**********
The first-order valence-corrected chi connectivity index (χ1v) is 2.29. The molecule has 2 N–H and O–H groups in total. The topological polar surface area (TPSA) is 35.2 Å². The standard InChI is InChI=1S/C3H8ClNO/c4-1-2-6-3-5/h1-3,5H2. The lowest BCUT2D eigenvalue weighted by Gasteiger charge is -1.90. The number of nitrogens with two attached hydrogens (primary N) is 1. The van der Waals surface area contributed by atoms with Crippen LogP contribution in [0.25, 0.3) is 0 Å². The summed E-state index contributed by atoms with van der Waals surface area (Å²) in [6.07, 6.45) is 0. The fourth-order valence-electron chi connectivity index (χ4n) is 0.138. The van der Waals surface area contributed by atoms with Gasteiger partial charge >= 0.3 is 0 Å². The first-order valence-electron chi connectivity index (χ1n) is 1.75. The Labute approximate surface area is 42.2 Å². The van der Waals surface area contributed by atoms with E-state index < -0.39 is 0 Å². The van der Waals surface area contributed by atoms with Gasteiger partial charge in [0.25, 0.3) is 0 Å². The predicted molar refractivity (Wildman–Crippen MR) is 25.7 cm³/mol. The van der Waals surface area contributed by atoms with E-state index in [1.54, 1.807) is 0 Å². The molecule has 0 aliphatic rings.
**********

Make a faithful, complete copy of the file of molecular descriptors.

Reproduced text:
The first-order valence-corrected chi connectivity index (χ1v) is 2.29. The molecule has 2 N–H and O–H groups in total. The topological polar surface area (TPSA) is 35.2 Å². The standard InChI is InChI=1S/C3H8ClNO/c4-1-2-6-3-5/h1-3,5H2. The lowest BCUT2D eigenvalue weighted by Gasteiger charge is -1.90. The number of nitrogens with two attached hydrogens (primary N) is 1. The van der Waals surface area contributed by atoms with Crippen LogP contribution in [0.25, 0.3) is 0 Å². The summed E-state index contributed by atoms with van der Waals surface area (Å²) in [6.07, 6.45) is 0. The fourth-order valence-electron chi connectivity index (χ4n) is 0.138. The van der Waals surface area contributed by atoms with Gasteiger partial charge >= 0.3 is 0 Å². The first-order valence-electron chi connectivity index (χ1n) is 1.75. The Labute approximate surface area is 42.2 Å². The van der Waals surface area contributed by atoms with E-state index < -0.39 is 0 Å². The van der Waals surface area contributed by atoms with Gasteiger partial charge in [0.25, 0.3) is 0 Å². The predicted molar refractivity (Wildman–Crippen MR) is 25.7 cm³/mol. The van der Waals surface area contributed by atoms with E-state index in [1.54, 1.807) is 0 Å². The molecule has 0 aliphatic rings.